3 Reasons Why Bigger Bible Study Groups May Not Be Better

biger-isnt-always-better
Bigger isn’t always better!

As I recently led a workshop for a group of pastors and Bible study group leaders, the topic of optimal group size came up. One pastor asked, “What is the best size for a group?” My answer was “It depends.” It depends on a few factors, but generally, bigger groups aren’t better groups. While teaching a large group of adults (35, 50, 65+ people) can be a fun experience, it’s probably not the best option. Here are 3 reasons why bigger groups may not be better groups.

  1. Bigger groups provide camouflage. Large groups give people a place to hide out and remain on the fringe. People can attend and maintain anonymity, while the best thing that can happen is for them to get involved and build relationships.
  2. Bigger groups make it harder to find new leaders. One of the greatest fears people have is a fear of public speaking – that’s a fact. It takes a special Bible study leader to stand in front of a group of 50+ adults and teach the group. Many group members will say to themselves, “I could never do that.” But if the group was smaller in size, say 15-20 people, that feels like something that is doable. One way that churches grow is to start new groups, and a culture of very big groups can actually work against this important goal because you can’t start new groups without new leaders.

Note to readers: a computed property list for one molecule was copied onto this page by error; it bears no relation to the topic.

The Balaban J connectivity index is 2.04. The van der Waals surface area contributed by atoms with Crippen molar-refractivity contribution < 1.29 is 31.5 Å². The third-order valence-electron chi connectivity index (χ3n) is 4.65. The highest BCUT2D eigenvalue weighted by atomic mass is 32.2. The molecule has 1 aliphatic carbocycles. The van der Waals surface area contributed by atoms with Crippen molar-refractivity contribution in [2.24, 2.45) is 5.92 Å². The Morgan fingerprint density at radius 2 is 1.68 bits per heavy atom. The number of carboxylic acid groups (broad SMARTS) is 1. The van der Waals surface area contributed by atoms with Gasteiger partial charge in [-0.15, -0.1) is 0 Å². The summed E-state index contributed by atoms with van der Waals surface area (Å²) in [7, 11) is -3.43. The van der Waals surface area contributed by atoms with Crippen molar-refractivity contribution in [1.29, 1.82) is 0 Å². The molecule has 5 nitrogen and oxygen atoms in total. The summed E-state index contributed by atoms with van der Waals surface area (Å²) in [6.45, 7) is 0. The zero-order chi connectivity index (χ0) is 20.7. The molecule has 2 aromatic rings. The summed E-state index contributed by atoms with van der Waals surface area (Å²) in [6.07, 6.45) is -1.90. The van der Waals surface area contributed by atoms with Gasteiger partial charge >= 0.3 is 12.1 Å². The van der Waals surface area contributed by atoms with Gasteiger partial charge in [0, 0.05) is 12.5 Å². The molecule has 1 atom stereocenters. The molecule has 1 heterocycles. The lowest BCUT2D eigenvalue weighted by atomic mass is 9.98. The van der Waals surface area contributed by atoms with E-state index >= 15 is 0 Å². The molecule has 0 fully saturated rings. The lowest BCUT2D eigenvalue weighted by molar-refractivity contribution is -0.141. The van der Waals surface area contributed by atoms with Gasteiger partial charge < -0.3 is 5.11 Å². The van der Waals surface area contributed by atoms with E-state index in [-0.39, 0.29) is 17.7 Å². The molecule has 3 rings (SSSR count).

3. Bigger groups must be highly organized.  If a big group is going to be effective (and it can be – but those are rare) it must be highly organized to care for people. There must be a strong care group system in which people are placed into smaller groups for ongoing care and ministry. Care group leaders must be trained on how to properly care for people and how to follow up with absentees each week. Let’s face it – that doesn’t happen in most larger groups; the “goal” is mistakenly assumed to be “providing a place for everyone” or “being big.” A group with an average attendance of 50 people will have that many or more people who are absent (attendance is almost always 40-50% of enrollment). That’s a lot of people who need ongoing follow-up each week.
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